Skip to Main Content

Black History Month

History-makers of Southeast Louisiana

Marcus Christian



Photo from Earl K. Long Library, University of New Orleans



Marcus Bruce Christian (1900-1976)


Marcus Christian was an African American poet, and educator, who was born in 1900, in Mechanicsville, which is now part of Houma.  He dropped out of high school to support his siblings after the death of both parents. He worked in the cane fields and did other odd jobs, before moving his family to New Orleans when he was 19. There he worked as a chauffeur by day and went to school at night to complete his high school diploma. He began writing poetry. By age 23, he had written his first book of poems. From 1932-1976, his writing career began and flourished with the Louisiana Weekly, New Orleans, as poetry editor and as a special feature writer. He published numerous poems and essays. With the help of his friend Lyle Saxon, Christian was able to get a job with the Negro Unit of the Federal Writers Project at Dillard University, a federally-funded project during the Depression that hired blacks to write the African American history of Louisiana. 

Although he never received a college degree, he was a prolific writer and later taught poetry and history at the University of New Orleans. Marcus Christian was long considered the unofficial poet laureate of the New Orleans African American community, he received the Crisis Outstanding Book Award for his The Common People Manifesto. He was awarded the Sesquicentennial Commission of the Battle of New Orleans bronze medal and was the writer-in-residence at the University of New Orleans. His collection of work is housed in the University of New Orleans, Earl K. Long Library.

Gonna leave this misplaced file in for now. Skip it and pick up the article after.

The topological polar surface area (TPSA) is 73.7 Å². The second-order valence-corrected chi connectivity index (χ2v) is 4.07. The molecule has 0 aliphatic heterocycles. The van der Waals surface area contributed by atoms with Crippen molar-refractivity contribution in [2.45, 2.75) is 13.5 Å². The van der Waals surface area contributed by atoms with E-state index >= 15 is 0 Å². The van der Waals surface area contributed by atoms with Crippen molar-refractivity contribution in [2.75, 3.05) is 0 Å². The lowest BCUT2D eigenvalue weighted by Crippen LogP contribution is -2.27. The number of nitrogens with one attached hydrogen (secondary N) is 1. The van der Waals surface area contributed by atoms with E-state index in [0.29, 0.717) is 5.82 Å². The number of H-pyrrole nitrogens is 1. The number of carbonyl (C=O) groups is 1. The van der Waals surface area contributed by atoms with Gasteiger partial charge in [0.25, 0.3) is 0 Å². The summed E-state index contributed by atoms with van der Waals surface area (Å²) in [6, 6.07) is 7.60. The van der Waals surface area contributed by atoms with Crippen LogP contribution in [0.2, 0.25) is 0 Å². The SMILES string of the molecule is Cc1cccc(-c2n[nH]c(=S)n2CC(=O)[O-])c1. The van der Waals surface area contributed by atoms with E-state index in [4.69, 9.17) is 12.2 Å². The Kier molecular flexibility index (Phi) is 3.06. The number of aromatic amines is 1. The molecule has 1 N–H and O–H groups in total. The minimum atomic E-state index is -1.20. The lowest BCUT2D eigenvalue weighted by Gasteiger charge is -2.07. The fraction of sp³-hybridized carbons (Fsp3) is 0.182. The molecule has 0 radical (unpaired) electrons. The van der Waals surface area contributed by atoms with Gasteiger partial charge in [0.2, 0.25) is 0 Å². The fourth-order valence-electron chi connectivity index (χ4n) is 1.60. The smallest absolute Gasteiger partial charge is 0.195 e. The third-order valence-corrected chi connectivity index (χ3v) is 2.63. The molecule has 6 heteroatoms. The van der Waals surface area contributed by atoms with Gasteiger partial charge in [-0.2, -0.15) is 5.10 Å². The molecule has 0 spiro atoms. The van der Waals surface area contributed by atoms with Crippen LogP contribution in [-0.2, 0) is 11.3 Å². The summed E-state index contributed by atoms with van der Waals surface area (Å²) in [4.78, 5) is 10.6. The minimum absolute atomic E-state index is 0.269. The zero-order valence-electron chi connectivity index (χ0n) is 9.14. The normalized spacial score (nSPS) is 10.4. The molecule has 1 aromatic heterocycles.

Read "The Negro in Louisiana" from the Marcus Christian Collection, The University of New Orleans.

Johnson, David "Marcus Christian" Encyclopedia of Louisiana. Ed. David Johnson. Louisiana Endowment for the Humanities, 15 Sep 2011. Web. 14 Feb 2018.


The books listed below are available for you at Sims Memorial Library.